The current extinction rate is orders of magnitude above the background extinction rate. It is estimated that perhaps 140,000 species go extinct each year. Seven out of 10 biologists believe that mass extinction pose a colossal threat to human existence (more serious than climate change). These same biologists also claim that the dangers of mass extinction are vastly underestimated by almost everyone outside of science. 75% of commercial fish stocks are overharvested and at risk of extinction. The most important habitats (estuaries, wetlands, shallow water seagrasses, and coral reefs) are the most threatened. Thirty percent of the world’s mangrove forests and nearly half the world’s coral reefs have been lost due to direct habitat destruction. Habitat destruction is the leading cause of extinctions. The primary cause of habitat destruction? Humans.

      Yep, I’m in the minority because I spend much more time studying science than politics, though I don’t have the leisure and wealth you disparagingly note in your comment.

      You are living in the sixth major extinction event right now, even if you don’t realize it (or want to).

      • I will not challenge you on the facts; I certainly don’t know enough. But my problem with concluding from those facts that one should not have children is twofold. 1) For any one child, her effect on extinction rates (or environmental impacts) is minimal to non-existent. So it is rather difficult to tell any given set of parents that having one child, or one more child, comes with costs that are not outweighed by the benefits of having the child. This is a collective action problem, but if you’re making a consequentialist argument (i.e., that the harms of environmental impact outweight the benefits of a human being), it’s just not true in any one instance. 2) Presumably the solution to this problem will not come from just letting it continue as is. It will require human ingenuity to solve. Which requires humans. Simply having fewer humans alone is not a solution.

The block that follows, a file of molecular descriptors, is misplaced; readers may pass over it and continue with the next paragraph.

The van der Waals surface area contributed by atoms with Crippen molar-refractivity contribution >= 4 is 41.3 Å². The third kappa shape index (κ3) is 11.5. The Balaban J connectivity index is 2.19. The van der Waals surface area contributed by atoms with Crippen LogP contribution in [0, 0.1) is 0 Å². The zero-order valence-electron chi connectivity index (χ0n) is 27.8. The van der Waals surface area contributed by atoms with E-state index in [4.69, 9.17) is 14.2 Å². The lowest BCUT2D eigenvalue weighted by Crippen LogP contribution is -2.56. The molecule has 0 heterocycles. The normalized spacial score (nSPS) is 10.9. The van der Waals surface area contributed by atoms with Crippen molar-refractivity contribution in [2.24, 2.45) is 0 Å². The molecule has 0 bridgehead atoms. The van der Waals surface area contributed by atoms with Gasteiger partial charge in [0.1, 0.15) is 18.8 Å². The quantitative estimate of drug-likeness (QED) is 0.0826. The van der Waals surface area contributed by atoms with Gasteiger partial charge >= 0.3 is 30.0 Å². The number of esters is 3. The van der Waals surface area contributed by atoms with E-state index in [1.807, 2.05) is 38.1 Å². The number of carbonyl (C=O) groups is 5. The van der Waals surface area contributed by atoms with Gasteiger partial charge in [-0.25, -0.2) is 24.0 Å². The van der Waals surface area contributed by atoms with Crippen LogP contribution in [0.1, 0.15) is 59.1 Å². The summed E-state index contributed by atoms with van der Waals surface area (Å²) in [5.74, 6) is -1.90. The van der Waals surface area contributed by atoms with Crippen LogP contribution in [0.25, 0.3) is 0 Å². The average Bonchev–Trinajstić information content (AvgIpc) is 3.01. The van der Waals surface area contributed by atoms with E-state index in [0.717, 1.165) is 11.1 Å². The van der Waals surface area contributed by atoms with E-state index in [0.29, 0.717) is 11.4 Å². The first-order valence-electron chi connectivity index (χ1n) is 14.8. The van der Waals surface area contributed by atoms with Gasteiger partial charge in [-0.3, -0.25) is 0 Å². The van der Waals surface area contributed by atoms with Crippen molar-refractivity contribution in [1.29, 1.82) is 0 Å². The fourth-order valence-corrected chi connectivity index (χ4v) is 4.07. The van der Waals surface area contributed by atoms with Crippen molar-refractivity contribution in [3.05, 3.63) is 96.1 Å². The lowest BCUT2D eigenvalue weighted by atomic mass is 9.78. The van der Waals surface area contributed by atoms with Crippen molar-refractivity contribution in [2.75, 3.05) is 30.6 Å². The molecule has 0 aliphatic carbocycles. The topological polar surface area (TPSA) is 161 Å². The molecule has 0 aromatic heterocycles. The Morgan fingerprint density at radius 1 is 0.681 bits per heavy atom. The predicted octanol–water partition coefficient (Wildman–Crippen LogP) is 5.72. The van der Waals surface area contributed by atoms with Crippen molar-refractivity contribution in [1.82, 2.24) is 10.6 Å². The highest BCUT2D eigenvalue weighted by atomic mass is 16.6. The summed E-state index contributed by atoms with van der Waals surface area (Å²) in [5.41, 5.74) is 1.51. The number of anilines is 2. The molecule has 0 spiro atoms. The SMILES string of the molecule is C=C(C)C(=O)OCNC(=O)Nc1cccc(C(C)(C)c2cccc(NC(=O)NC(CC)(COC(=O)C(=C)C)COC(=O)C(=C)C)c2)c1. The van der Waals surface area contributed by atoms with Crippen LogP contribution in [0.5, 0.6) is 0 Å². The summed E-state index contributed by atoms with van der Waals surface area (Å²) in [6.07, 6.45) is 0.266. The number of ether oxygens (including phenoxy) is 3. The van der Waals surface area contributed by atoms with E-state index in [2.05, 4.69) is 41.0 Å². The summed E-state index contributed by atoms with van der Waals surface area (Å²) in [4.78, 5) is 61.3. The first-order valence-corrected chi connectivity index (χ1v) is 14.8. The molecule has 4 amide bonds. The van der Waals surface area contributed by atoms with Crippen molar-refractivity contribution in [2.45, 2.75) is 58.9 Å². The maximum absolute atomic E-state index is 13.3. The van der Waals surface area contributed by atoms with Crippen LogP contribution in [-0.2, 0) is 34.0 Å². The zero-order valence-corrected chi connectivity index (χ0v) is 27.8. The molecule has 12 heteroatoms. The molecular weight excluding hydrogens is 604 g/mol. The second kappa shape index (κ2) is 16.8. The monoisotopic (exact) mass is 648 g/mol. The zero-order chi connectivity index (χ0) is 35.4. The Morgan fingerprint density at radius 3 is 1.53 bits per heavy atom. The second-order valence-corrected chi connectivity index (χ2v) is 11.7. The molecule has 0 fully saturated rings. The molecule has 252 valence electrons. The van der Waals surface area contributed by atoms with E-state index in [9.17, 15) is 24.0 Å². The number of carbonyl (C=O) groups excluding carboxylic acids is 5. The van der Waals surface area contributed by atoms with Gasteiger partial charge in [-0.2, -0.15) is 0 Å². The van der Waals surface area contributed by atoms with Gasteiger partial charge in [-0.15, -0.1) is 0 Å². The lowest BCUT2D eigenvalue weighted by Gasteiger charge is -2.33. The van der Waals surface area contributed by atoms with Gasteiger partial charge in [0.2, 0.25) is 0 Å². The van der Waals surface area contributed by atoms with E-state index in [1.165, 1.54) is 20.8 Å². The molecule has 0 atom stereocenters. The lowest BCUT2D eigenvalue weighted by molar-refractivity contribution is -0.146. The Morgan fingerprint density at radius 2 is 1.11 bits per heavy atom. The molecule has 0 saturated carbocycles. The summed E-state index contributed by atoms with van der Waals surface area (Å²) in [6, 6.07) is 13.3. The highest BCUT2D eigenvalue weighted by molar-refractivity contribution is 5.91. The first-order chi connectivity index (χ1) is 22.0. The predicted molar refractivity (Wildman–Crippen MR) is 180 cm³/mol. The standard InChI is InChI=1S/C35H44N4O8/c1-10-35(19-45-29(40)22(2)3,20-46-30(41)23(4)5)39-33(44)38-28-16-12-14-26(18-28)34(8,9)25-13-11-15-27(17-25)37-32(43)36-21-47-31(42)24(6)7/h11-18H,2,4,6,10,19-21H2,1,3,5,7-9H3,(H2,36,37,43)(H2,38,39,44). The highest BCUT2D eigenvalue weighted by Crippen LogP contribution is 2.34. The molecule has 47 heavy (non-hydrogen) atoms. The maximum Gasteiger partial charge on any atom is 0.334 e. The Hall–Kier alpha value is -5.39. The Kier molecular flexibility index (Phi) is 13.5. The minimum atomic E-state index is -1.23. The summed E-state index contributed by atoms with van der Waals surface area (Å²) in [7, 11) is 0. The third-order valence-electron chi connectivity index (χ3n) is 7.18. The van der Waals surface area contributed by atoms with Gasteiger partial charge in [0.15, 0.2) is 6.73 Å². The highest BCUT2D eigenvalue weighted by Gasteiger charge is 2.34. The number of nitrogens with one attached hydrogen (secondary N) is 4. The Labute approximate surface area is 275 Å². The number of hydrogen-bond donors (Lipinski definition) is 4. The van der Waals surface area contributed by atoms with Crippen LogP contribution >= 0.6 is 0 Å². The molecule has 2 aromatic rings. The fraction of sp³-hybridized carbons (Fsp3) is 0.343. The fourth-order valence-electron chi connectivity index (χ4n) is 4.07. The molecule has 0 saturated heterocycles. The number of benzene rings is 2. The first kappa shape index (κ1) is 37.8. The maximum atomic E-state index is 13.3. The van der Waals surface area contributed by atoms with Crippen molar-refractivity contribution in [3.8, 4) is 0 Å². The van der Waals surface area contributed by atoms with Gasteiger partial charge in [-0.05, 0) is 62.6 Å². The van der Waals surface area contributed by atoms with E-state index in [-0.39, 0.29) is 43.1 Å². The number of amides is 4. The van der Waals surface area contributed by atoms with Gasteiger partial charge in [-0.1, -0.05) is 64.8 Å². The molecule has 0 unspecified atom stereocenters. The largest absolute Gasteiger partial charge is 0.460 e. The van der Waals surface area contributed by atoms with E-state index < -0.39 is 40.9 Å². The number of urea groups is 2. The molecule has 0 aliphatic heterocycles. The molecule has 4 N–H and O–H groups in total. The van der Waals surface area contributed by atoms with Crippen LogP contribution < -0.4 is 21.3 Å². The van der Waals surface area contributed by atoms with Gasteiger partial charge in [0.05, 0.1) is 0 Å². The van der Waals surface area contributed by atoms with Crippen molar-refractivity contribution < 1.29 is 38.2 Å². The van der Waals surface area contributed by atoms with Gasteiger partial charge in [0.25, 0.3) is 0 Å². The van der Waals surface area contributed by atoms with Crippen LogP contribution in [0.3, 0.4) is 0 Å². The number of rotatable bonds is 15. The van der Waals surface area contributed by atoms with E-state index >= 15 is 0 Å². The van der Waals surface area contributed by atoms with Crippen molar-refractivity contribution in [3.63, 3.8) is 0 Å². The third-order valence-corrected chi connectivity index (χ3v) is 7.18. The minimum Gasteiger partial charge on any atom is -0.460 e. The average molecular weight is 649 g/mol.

• I was specifically challenging the assertion that overpopulation and environmental impacts are off the mark. Certainly, there is validity in examining how these impact the biodiversity in the world (on which humans depend).

          Regarding 1), this is the “yeast problem”. Yeast will continue growing in culture, each cell adding only one more to the total, which has little overall impact. However, collectively (as you note), it causes a very large problem. The population quickly spikes beyond the carrying capacity of the petri dish, until all of the food is gone. Then, the population crashes and most (or all) of the yeast dies. So, yes, one more human doesn’t make a difference. But one more human (times X% of the global population) does make a very big difference, for the range of X historically and currently. We’re already beyond the carrying capacity of the environment.